Originally I had very grand plans to make a nicely-trimmed Ageless Patterns 1898 suit from a really snuggly plum wool-cashmere I have...but by the time I got enough of the new underwear done, I knew I wouldn't have enough time to do the suit properly, so separates and a cape were plan B. (Actually the cape was plan C...I really prefer outerwear with sleeves when it's a Thing in period, but I ended up with 3 days to make a jacket, and that isn't really doable for me. Capes are much quicker!)
A small group of friends and I went to lunch at City Tavern, and afterward headed down to the River Rink at Penn's Landing.
|Not quite the right time period, but we're fond of the food!|
|And later there was cake.|
The hat's a velveteen-covered buckram form that I made from Lynn McMasters' Belle Epoque pattern. I deliberately tried to not go matchy-matchy, as the guiding principle for this outfit was "actual me if I happened to live in 1898", rather than the slightly-more-fashionable-and-put-together I try to go for in most of my costumes. I tend to prefer skirts and tops to dresses, and my purse doesn't always match my coat. ;)
All that to say I decided to make a brownish-orange hat! It's trimmed with cobalt blue moire ribbon, natural ostrich drabs, and two duck wings. Wings and birds were very big in the 90s - most of which are not easily obtainable today (with good reason!). These wings are byproducts of other industries, though, so I personally don't mind using them. Your mileage may vary, of course! :)
|Admire the background of lovely almost-exactly-contemporary-to-my-dress houses in the background of my park pictures. Thanks, people who live in expensive Victorian homes!|
It's intended to be worn basically flat on the head, but my short pins combined with wind has led to some listing to port! I really need to get a couple of 12-inchers for this hat, but it hasn't happened yet.
someone I know mad, and that's half the fun!
|Bonus deranged hat, which I prefer to think of as "jaunty", ahem|
|Wearing gloves with a shirtwaist and skirt looks very silly but it was cold!|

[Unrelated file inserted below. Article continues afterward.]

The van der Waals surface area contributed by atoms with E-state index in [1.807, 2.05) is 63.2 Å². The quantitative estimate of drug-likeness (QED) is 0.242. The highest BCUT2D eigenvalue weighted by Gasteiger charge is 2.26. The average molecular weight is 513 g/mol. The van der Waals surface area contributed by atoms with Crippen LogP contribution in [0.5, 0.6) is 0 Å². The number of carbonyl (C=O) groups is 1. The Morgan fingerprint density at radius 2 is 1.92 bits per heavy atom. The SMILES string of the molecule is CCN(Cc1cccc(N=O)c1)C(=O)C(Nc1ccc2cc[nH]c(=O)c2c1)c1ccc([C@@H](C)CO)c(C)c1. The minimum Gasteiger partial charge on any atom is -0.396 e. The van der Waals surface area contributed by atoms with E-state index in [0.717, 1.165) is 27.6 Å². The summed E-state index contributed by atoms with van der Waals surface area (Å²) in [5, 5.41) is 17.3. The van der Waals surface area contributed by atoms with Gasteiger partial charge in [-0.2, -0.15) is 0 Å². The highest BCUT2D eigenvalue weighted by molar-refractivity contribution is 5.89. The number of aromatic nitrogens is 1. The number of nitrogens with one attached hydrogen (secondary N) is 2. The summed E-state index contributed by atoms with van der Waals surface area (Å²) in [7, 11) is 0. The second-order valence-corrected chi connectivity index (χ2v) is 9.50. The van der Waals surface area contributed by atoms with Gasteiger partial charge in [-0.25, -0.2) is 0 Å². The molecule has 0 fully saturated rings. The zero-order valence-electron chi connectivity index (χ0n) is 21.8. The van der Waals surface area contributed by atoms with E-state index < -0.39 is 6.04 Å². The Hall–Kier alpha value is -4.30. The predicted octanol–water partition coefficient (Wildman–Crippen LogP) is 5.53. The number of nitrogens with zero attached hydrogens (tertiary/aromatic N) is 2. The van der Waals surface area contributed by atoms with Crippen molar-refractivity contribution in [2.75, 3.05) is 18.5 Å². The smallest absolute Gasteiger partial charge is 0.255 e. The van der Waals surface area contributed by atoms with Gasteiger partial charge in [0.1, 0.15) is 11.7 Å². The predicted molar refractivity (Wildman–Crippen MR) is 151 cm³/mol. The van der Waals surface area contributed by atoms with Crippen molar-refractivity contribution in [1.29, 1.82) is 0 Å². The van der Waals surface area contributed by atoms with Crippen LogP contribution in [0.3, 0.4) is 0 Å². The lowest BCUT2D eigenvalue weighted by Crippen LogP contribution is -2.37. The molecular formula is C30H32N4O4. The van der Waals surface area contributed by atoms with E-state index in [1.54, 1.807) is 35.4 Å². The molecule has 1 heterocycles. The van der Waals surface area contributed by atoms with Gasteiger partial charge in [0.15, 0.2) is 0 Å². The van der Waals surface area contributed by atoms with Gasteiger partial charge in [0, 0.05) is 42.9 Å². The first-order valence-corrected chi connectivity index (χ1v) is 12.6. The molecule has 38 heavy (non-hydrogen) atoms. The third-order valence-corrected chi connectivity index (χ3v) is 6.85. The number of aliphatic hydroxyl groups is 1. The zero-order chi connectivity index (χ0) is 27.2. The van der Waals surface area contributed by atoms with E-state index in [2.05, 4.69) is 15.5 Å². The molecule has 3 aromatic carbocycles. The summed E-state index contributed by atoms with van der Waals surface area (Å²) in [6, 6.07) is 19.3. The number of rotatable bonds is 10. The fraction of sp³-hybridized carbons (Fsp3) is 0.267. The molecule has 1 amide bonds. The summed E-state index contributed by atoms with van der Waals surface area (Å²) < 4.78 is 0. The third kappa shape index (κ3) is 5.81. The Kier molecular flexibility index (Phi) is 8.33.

I cut down the sleeve puffs pretty considerably. The pattern envelope shows cute little perfect-for-1897-to-99 puffs, and believe me, that isn't what you get! They're pretty much full-fledged mid-90s puffs, although without the support. I took 4" out of the width initially, and then hacked about 3" off the top while putting it together. Let's say it together: always make mock-ups! (I didn't. Hence the hacking.)
I'm very pleased I took the time to make and apply that band of crinoline interlining - it really does make a difference! Crin is good for the softer post-sleeve collapse years, and I wouldn't hesitate to use regular buckram if I were making one of those aggressively-shaped mid-90s skirts. There's buckram in the hem of at least one of the Janet Arnold 1890s dresses, which is where I got the idea.
Yeah, I thought it was hilariously weird too. But both the just-about-turn-of-the-century dresses in Janet Arnold have them, so I figured they must be on to something. Okay, sure, we'll try out this weird butt-pocket-thing.
I think I'll be doing more of the late 1890s when I have a chance; I think it's personally rather flattering, I do love me some separates, the hats make me happy, and it feels quite modern! Yes, despite the long skirts and petticoats. In sensible shoes I really don't think there's much of anything I couldn't manage in this type of dress that I can manage in modern clothes. Besides ride a horse astride, of course. ;)